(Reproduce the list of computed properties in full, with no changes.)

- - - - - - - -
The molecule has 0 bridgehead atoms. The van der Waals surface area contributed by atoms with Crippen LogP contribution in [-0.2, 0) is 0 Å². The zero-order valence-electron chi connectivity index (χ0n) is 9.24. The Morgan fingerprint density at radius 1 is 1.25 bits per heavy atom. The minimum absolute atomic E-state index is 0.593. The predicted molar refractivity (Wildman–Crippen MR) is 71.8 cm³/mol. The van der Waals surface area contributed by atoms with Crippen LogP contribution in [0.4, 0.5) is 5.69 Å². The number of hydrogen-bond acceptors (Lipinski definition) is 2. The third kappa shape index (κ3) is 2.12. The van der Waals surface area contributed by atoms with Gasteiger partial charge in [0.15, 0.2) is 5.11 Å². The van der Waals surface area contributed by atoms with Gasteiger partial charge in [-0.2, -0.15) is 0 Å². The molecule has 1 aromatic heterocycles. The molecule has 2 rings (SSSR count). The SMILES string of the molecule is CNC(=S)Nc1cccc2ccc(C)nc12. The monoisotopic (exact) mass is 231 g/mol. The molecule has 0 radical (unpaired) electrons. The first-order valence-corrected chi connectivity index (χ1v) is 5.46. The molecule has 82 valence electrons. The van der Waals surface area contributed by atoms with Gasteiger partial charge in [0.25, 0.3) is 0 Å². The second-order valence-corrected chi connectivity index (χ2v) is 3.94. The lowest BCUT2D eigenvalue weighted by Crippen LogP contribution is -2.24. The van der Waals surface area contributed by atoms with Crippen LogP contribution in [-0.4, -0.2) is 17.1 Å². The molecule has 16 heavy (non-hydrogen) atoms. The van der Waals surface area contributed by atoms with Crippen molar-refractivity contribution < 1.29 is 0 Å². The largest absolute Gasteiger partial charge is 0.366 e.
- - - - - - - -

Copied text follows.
The molecule has 0 bridgehead atoms. The van der Waals surface area contributed by atoms with Crippen LogP contribution in [-0.2, 0) is 0 Å². The zero-order valence-electron chi connectivity index (χ0n) is 9.24. The Morgan fingerprint density at radius 1 is 1.25 bits per heavy atom. The minimum absolute atomic E-state index is 0.593. The predicted molar refractivity (Wildman–Crippen MR) is 71.8 cm³/mol. The van der Waals surface area contributed by atoms with Crippen LogP contribution in [0.4, 0.5) is 5.69 Å². The number of hydrogen-bond acceptors (Lipinski definition) is 2. The third kappa shape index (κ3) is 2.12. The van der Waals surface area contributed by atoms with Gasteiger partial charge in [0.15, 0.2) is 5.11 Å². The van der Waals surface area contributed by atoms with Gasteiger partial charge in [-0.2, -0.15) is 0 Å². The molecule has 1 aromatic heterocycles. The molecule has 2 rings (SSSR count). The SMILES string of the molecule is CNC(=S)Nc1cccc2ccc(C)nc12. The monoisotopic (exact) mass is 231 g/mol. The molecule has 0 radical (unpaired) electrons. The first-order valence-corrected chi connectivity index (χ1v) is 5.46. The molecule has 82 valence electrons. The van der Waals surface area contributed by atoms with Gasteiger partial charge in [0.25, 0.3) is 0 Å². The second-order valence-corrected chi connectivity index (χ2v) is 3.94. The lowest BCUT2D eigenvalue weighted by Crippen LogP contribution is -2.24. The van der Waals surface area contributed by atoms with Crippen LogP contribution in [-0.4, -0.2) is 17.1 Å². The molecule has 16 heavy (non-hydrogen) atoms. The van der Waals surface area contributed by atoms with Crippen molar-refractivity contribution < 1.29 is 0 Å². The largest absolute Gasteiger partial charge is 0.366 e.